• There are over 400 people killed and 20,000 people injured by runaway, loose, or improperly hitched trailers every year.
  • Approximately 20,000 people are injured by runaway, loose, or improperly hitched trailers every year.
  • The most common cause for these accidents, is improperly-attached trailers.
  • There are 50,000 reported accidents a year in the U.S. that involves utility trailers.
  • This video demonstrates how dangerous a utility trailer crash can be, with real accident footage. Inside Edition also showed some safety tips and preventative measures you can take.

unhooked utility trailer

Taking care of your utility trailer

Follow these below tips to extend the life of your utility trailer:

  • Keeping your trailer under cover, either with a tarp or in a garage, will extend the life of the tires, paint, frame, and flooring of the trailer. Tires tend to deteriorate if exposed to sun over a long period of time.
  • Be sure to install the correct hitch for the trailer and the tow vehicle. The hitch must match the capacity of the trailer and should not sit too high or low. An improper balance between the towing vehicle and trailer could lead to loss of control while driving, and result in an accident.
  • Using the wrong size trailer ball with the trailer couplet is an issue. There are three different sizes of balls for your hitch. If you use the wrong ball size with a coupler than the trailer can easily become unhitched.
  • Once the trailer is attached to the ball on the hitch, make sure it is locked and that the lights are connected properly.
  • The safety chains must also be attached to the tow hitch. Always check these items before pulling onto the road.
  • When using a trailer, you should be very careful about loading practices. Properly center and distribute the weight. Read the manufacturer’s recommendations about loading, and check online recommendations on how to load the type of trailer that you have. Improper loading will cause the trailer to fishtail and the tow vehicle to go out of control.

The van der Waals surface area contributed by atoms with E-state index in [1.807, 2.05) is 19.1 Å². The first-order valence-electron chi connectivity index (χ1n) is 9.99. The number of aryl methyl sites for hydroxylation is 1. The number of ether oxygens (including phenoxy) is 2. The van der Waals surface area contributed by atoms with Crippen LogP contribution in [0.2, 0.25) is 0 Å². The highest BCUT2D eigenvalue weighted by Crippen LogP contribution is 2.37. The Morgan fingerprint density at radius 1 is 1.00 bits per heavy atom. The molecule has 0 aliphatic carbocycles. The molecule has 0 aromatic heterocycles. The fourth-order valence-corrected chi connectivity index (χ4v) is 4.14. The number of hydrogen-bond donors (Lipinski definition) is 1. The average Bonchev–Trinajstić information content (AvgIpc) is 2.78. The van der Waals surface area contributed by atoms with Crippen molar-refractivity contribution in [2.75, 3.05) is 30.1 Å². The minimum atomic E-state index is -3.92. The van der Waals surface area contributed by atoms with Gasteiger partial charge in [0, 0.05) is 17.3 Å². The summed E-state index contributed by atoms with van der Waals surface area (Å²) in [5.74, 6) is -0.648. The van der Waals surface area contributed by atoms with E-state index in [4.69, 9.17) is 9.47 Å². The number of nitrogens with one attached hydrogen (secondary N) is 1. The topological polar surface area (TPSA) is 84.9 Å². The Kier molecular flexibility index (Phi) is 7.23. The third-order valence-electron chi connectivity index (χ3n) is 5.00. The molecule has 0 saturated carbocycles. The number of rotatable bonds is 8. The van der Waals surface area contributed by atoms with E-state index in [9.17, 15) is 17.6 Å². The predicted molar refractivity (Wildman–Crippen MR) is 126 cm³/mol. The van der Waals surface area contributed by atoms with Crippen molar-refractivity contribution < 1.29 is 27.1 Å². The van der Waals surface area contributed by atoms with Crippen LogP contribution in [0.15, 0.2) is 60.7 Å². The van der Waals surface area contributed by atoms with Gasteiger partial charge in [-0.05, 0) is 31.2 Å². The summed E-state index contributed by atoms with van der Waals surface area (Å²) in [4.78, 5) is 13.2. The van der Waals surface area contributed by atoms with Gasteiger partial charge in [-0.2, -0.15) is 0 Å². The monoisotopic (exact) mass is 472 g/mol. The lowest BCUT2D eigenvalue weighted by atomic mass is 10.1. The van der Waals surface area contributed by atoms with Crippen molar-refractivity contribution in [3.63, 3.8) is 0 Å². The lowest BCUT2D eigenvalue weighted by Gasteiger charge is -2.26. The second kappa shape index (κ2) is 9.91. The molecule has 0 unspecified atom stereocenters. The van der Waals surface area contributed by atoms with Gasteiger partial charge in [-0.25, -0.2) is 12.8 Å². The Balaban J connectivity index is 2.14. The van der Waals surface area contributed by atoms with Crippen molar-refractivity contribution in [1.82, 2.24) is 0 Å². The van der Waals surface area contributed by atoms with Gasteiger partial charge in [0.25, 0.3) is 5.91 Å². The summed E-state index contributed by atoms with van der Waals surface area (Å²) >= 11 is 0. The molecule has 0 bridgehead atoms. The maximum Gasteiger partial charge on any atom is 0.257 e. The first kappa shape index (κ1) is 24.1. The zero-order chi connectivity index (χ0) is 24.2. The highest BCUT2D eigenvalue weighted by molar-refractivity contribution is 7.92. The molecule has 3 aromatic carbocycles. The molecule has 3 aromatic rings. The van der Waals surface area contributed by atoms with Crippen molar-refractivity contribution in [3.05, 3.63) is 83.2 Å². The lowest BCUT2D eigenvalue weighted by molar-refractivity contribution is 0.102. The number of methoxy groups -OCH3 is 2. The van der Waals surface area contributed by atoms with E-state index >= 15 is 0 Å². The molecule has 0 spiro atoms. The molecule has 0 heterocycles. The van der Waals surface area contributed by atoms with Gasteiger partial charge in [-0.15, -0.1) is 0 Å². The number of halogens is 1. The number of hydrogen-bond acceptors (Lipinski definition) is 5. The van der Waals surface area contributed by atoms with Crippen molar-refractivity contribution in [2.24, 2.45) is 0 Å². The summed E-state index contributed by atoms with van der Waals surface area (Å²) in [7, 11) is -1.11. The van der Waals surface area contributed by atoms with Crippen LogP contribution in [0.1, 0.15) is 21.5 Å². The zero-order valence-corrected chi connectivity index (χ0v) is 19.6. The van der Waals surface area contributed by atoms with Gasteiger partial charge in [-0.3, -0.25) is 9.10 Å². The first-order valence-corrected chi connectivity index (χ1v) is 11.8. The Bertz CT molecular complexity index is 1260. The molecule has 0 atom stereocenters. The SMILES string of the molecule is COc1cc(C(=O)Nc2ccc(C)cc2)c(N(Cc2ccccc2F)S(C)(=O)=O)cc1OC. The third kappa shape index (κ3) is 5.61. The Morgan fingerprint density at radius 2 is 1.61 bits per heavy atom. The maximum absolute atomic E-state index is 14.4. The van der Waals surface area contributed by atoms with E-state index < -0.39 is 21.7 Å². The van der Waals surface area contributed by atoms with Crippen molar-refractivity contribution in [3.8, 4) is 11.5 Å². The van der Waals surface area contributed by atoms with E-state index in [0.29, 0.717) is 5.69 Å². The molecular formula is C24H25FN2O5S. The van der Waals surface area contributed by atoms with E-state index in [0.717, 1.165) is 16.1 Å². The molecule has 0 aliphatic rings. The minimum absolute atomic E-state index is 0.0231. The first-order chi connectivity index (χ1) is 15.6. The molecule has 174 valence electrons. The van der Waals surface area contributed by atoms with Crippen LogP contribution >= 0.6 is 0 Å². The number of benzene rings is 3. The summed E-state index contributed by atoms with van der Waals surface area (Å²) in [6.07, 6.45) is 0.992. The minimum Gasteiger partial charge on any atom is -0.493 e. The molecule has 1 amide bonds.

• The Gross Vehicle Weight Rating (GVWR) is the maximum total weight for the combined trailer and load. The Gross Axle Weight Rating (GAWR) refers to the maximum distributed weight load the axle can handle.  Typically, this is shown for the front and rear axles.
  • You should also practice driving your tow vehicle while pulling the trailer. An empty parking lot is a great place to practice. Remember that a towing vehicle and trailer are now a unit, and the turning radius is now wider and longer because of the trailer.
  • You must also account for the greater stopping time with a loaded or unloaded trailer behind the tow vehicle.

With a little attention to maintenance and safety, you can enjoy many years of use with a trailer. All in all, a utility trailer is a valuable asset, and will often pay for itself within a short period of time.

However, if you have been injured in a utility trailer crash through no fault of your own, you may be entitled to compensation. Call Allen & Allen for a free consultation today, at 866-388-1307. We’re here to help.